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The South China Morning Post (SCMP) is launching an independent tech startup to turn historical content into non-fungible tokens (NFTs) and help other media companies use blockchain.

Artifact Labs is the evolution of what started as an internal project, also called Artifact, and it comes after SCMP’s first NFT collection sold out in under two hours on Monday. Current SCMP CEO Gary Liu will step away from his role to head up Artifact Labs, but will continue in his post at SCMP until a successor is appointed.

“Eventually all media organisations will need to understand blockchain and the potential of NFTs,” Liu tells Journalism.co.uk.

“Ignore the hype and the noise around NFTs, it’s about the fundamental change that NFT technology can offer to the media industry. At its core, what they are is a tech advancement that brings real value to digital content – verifiable, authentic value. That solves the business model problem of digital media.”

There are three main goals for Artifact Labs: using blockchain to preserve history; building a community of collectors and issuers of NFTs (and in the case of the latter, helping them understand Web 3 and the opportunities it offers), and creating new business models for media companies and others that are involved in documenting history.

How it works

For anyone not familiar with the technology, NFTs are unique digital items that are bought and sold online, using cryptocurrencies. A Tweet, a photo or a meme can be made into an NFT. Some of the most well-known NFTs are the Bored Ape avatars – pictures of a cartoon monkey wearing different accessories.

SCMP began turning its own historical assets (pictures and articles, for example) into NFTs last year. As part of that initial project, the team also worked with experts from media organisations, museums, universities and other archival organisations to create a standard for the metadata of historical artefact NFTs.

For most NFTs, the metadata attached includes a handful of attributes; in the case of the Bored Ape, these attributes would be the items the monkey is wearing and the rarity level of each one.

“Those pictures are about membership of a specific community, so that metadata may be okay because it’s the rarity that matters. But for a historical asset, significance comes from having context, and value comes from the historical significance,” Liu continues.

He says that while working on developing this standard, there was interest from other organisations in the project, but doubts over whether users would truly be willing to pay for NFTs of digitised historical artefacts.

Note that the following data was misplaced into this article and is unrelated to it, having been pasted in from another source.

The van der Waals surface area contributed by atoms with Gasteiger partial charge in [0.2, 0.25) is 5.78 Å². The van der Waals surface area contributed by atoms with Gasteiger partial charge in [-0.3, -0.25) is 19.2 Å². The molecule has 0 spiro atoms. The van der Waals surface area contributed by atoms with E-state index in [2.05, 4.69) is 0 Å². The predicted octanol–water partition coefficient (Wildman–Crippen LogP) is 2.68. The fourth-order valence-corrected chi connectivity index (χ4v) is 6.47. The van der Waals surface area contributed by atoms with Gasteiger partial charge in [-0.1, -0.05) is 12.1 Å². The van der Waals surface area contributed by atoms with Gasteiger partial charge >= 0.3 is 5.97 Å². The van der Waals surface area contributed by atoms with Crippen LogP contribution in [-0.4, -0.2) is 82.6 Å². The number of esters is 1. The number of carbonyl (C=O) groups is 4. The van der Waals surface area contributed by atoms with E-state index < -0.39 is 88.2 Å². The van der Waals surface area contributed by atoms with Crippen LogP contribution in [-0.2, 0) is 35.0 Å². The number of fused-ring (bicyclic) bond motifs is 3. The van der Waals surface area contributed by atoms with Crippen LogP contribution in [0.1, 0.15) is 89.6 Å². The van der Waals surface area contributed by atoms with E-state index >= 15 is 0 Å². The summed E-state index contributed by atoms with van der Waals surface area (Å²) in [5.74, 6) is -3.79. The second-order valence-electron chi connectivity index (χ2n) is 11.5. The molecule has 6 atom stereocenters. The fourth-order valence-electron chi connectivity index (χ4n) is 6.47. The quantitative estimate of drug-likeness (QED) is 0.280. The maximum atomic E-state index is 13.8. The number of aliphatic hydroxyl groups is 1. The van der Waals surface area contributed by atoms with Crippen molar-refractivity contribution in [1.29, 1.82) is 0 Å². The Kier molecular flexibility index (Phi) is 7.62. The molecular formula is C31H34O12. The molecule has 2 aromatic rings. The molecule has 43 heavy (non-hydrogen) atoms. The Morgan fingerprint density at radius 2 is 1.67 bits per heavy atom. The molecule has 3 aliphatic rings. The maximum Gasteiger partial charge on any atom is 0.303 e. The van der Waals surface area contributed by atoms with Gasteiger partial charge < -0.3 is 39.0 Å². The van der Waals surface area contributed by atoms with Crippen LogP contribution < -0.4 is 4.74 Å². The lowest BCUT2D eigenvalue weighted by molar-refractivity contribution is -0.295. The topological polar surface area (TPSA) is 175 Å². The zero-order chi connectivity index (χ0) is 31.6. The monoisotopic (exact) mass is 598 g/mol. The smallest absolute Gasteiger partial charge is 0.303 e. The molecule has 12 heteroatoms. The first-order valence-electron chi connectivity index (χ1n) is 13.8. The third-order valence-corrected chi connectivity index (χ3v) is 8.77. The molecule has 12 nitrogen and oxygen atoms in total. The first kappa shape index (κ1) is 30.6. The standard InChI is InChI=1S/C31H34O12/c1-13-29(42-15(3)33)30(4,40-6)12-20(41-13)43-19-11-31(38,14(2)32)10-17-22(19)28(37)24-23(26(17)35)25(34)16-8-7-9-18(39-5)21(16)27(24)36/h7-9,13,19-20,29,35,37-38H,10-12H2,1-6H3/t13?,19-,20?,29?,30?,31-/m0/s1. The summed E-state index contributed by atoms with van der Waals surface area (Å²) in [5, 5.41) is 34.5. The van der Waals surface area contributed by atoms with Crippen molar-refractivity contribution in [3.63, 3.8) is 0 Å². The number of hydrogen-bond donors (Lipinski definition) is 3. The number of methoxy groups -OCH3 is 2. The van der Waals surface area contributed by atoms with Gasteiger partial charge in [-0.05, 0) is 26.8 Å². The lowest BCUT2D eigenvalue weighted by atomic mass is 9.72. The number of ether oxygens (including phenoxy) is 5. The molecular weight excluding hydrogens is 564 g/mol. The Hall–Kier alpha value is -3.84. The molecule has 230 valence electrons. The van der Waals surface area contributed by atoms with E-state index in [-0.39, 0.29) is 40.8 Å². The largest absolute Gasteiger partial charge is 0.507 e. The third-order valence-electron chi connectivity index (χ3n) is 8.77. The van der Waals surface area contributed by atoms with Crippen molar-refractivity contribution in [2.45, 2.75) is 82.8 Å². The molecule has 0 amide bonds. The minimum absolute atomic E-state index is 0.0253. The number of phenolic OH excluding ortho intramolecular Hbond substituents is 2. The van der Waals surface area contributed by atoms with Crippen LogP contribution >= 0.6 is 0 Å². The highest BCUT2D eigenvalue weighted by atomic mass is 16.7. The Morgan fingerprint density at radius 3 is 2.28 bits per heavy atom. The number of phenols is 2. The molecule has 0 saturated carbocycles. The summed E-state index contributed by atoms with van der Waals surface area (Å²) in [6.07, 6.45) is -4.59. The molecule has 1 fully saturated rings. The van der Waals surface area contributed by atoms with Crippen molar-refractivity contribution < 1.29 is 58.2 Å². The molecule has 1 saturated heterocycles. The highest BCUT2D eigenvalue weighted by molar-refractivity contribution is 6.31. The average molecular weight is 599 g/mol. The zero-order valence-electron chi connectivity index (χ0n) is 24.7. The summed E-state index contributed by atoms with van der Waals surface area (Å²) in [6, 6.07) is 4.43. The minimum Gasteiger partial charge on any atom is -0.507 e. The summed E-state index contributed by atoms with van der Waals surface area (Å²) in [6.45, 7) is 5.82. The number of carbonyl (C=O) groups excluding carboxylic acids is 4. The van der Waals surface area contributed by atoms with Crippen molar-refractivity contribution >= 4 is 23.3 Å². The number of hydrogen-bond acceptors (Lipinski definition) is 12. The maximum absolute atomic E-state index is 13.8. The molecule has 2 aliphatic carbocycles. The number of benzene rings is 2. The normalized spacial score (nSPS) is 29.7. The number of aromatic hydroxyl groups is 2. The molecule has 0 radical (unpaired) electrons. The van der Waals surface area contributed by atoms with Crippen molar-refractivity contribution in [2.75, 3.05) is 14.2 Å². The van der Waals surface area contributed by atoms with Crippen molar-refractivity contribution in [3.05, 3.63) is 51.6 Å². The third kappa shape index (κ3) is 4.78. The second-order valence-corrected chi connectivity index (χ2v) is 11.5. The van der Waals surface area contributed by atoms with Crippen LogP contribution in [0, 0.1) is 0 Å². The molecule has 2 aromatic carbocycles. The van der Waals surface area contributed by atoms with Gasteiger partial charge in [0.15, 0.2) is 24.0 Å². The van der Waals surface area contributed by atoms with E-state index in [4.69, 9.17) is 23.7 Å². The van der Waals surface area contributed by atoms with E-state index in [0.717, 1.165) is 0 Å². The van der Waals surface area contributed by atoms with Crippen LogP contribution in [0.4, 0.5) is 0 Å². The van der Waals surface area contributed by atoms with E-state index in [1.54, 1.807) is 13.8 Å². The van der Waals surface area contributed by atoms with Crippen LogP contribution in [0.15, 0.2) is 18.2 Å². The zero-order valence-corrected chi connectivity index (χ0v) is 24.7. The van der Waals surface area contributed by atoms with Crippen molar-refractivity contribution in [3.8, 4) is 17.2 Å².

“So we put our money where our mouth is and we launched ours first. We spent six months building it, and it took a lot of time and energy – the technology was more complex than we expected, even as a product and engineering company.”

Who are the buyers?

For its first launch, called 1997 Premium Series, SCMP created NFTs from its coverage of news events in 1997 – a pivotal year in Hong Kong history when the UK formally handed over authority to China.

The prices were set at relatively affordable rates, with a pack of five NFTs selling for 97 Flow, a blockchain currency that is pegged to the US dollar. This means that SCMP sold a single NFT for under $20 (approximately £15).

The 6,500 NFTs in the series sold out within two hours of the Monday launch, netting the company approximately $130k in income from selling on historical content. SCMP sees this as significant demand they can meet.

But why would people fork out for these assets? People have a range of motives, and Liu notes that “it’s not just consumerism; everybody wants to buy into a purpose”.

Some of the buyers are Hong Kongers who wanted to own a piece of its history; some bought into the idea of an NFT project where the goal was preserving history; others are supporters of the SCMP brand and therefore believed the products would be a good investment.

And some were attracted by the gamified manner in which the sale was conducted: each pack was a randomly chosen set of five NFTs and around 24 hours after the launch, users could “turn over” their NFTs like a card hand to see which ones they had drawn.

How others can get involved

The metadata standard SCMP have created is intended to allow other institutions around the world to do the same thing with their digital assets. Over time, this standard will be updated and improved by a council of experts from organisations that work with historical artefacts.

SCMP is inviting institutions to create or “mint” their own NFTs using the same code. They will be vetted by Artefact and the council it develops, to ensure the authenticity of the historical assets that use the code.

Now, Liu sees opportunities in blockchain and NFTs – even for publishers with less technological expertise.

“Some will already know what kind of product they want to build and what community they’re going after. Artifact Labs will become a vendor to help them mint it. Others will have no idea how to start; maybe their assets aren’t even digitised, and Artifact Labs will hold their hand, help them build the product and understand the community.”

When it comes to his replacement as CEO of SCMP, Liu does not think that whoever succeeds him needs to be an expert on blockchain. But he does believe that they – and other media leaders – should be open to it.

“The growing adoption of blockchain technologies and Web3 is part of understanding users. To be an expert on changing user behaviours, you need to be thinking about these emerging technologies and how they can be used,” he concludes.

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